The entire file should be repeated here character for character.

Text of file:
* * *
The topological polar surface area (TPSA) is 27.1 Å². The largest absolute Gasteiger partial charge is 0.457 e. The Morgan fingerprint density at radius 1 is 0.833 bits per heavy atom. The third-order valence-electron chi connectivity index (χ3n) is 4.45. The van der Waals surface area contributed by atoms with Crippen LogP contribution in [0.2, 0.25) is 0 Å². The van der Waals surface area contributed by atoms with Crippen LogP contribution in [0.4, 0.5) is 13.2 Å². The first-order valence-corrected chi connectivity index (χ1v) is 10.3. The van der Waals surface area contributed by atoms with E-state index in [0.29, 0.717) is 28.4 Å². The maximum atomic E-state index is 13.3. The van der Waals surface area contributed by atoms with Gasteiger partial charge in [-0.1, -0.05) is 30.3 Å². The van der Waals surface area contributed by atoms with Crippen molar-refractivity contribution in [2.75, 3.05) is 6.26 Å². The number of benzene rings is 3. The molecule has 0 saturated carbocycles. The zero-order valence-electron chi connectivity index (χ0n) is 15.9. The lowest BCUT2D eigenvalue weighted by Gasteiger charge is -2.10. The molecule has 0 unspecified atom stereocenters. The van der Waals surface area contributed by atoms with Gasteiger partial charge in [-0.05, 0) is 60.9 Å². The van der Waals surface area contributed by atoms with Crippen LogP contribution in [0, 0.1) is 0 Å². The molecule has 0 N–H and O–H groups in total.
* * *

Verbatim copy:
The topological polar surface area (TPSA) is 27.1 Å². The largest absolute Gasteiger partial charge is 0.457 e. The Morgan fingerprint density at radius 1 is 0.833 bits per heavy atom. The third-order valence-electron chi connectivity index (χ3n) is 4.45. The van der Waals surface area contributed by atoms with Crippen LogP contribution in [0.2, 0.25) is 0 Å². The van der Waals surface area contributed by atoms with Crippen LogP contribution in [0.4, 0.5) is 13.2 Å². The first-order valence-corrected chi connectivity index (χ1v) is 10.3. The van der Waals surface area contributed by atoms with E-state index in [0.29, 0.717) is 28.4 Å². The maximum atomic E-state index is 13.3. The van der Waals surface area contributed by atoms with Gasteiger partial charge in [-0.1, -0.05) is 30.3 Å². The van der Waals surface area contributed by atoms with Crippen molar-refractivity contribution in [2.75, 3.05) is 6.26 Å². The number of benzene rings is 3. The molecule has 0 saturated carbocycles. The zero-order valence-electron chi connectivity index (χ0n) is 15.9. The lowest BCUT2D eigenvalue weighted by Gasteiger charge is -2.10. The molecule has 0 unspecified atom stereocenters. The van der Waals surface area contributed by atoms with Gasteiger partial charge in [-0.05, 0) is 60.9 Å². The van der Waals surface area contributed by atoms with Crippen LogP contribution in [0, 0.1) is 0 Å². The molecule has 0 N–H and O–H groups in total.